Chemical contaminants called PFAS, toxic to humans at minuscule doses, are the tip of the spear for threats to groundwater in Michigan and nationally. Nitrates, industrial chemicals, and pathogens have been swept underground for decades. What else is in groundwater and seeping into drinking water? And what are the risks? Experts are calling the situation a “groundwater emergency.”

Three leading news organizations — Bridge, Circle of Blue, and Detroit Public Television’s Great Lakes Now — convened a virtual town hall October 1, that attracted a global audience to discuss the scope, complexities, and concerns about groundwater contamination in Michigan and across the nation.

Below are highlights from the town hall discussion, which featured a variety of groundwater experts and activists.

Photo © J. Carl Ganter/Circle of Blue

What’s the issue?

  • Thousands of chemicals are in commercial use in the United States without knowledge of how they alter human bodies or ecosystems as a whole. These compounds, as well as other contaminants, have found their way into groundwater across the nation.
  • About 43 percent of U.S. residents get their drinking water from groundwater.

Photo © J. Carl Ganter/Circle of Blue

What are PFAS?

  • Per- and polyfluoroalkyl substances (PFAS) are a class of over 3,500 manmade chemicals that were developed after the second World War. Since then, PFAS have been incorporated into a dazzling range of products: firefighting foam, non-stick skillets, water-repelling jackets, stain-resistant carpets, floor cleaners, waxes, paints, insect traps, and more.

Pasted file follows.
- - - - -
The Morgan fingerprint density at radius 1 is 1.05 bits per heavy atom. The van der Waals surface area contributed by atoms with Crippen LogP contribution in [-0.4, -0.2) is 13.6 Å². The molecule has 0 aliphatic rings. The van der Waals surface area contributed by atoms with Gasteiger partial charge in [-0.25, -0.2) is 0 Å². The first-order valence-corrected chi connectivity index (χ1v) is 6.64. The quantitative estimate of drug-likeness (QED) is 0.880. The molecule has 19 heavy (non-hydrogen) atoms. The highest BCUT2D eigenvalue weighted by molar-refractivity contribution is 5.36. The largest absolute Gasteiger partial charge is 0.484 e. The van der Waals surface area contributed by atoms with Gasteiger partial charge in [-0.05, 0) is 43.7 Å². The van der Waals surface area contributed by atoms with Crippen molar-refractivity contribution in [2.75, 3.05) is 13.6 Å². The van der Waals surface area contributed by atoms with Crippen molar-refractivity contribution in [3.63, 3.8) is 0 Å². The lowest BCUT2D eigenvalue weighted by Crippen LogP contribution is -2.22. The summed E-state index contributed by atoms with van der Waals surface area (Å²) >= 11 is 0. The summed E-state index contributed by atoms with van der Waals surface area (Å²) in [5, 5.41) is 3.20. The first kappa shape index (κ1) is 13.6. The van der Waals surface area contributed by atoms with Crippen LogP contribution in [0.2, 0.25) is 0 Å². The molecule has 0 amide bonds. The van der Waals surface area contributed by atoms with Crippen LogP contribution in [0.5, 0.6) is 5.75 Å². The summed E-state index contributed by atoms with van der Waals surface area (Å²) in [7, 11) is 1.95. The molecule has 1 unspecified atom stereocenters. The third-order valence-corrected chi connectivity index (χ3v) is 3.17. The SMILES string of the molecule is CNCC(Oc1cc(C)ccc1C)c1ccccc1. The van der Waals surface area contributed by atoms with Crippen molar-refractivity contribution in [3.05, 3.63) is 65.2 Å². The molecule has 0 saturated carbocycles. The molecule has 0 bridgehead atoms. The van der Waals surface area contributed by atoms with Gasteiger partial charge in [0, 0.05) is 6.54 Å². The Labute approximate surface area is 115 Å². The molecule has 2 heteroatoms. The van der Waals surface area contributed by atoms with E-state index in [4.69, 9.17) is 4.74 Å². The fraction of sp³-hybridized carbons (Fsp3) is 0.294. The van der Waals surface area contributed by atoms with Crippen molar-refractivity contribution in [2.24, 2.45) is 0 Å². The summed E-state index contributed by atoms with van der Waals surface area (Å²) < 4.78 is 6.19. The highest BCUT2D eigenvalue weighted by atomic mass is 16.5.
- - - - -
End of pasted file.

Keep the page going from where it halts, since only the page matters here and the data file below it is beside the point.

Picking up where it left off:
• Perfluorinated compounds, a subgroup of PFAS, are extremely persistent in the environment. They have been called “forever chemicals” because the carbon-fluorine bond that holds the molecules together is the strongest chemical bond.
  • Additionally, some PFAS compounds, particularly perfluoroalkyl acids, are both mobile and bio-cumulative. This means they move quickly in groundwater, as well as build up in organisms faster than they are excreted.

Photo © J. Carl Ganter/Circle of Blue

Who are PFAS affecting?

  • In addition to industrial production facilities, contaminated sites in the U.S. include military bases, fire stations, landfills, hospitals, and schools. All of these large institutions use foams or waxes or cleaners that contain the chemicals.
  • The U.S. Department of Defense counts more than 400 active or closed bases with a known or suspected release of PFAS. The military has spent more than $210 million on cleanup so far.
  • In Michigan, one of the worst-affected states, an estimated 1.8 million people have PFAS in their municipal water supplies. The level of contamination ranges from 1,800 parts per trillion (which was found in the city of Parchment) down to about two parts per trillion (found in the Grand Rapids water system).
  • PFAS contamination in Michigan originated from numerous sites, including canneries, waste dumps, air bases, airports, and landfills.

Photo © J. Carl Ganter/Circle of Blue

What are the health risks of PFAS?

  • The impact of PFAS on human health is still poorly understood.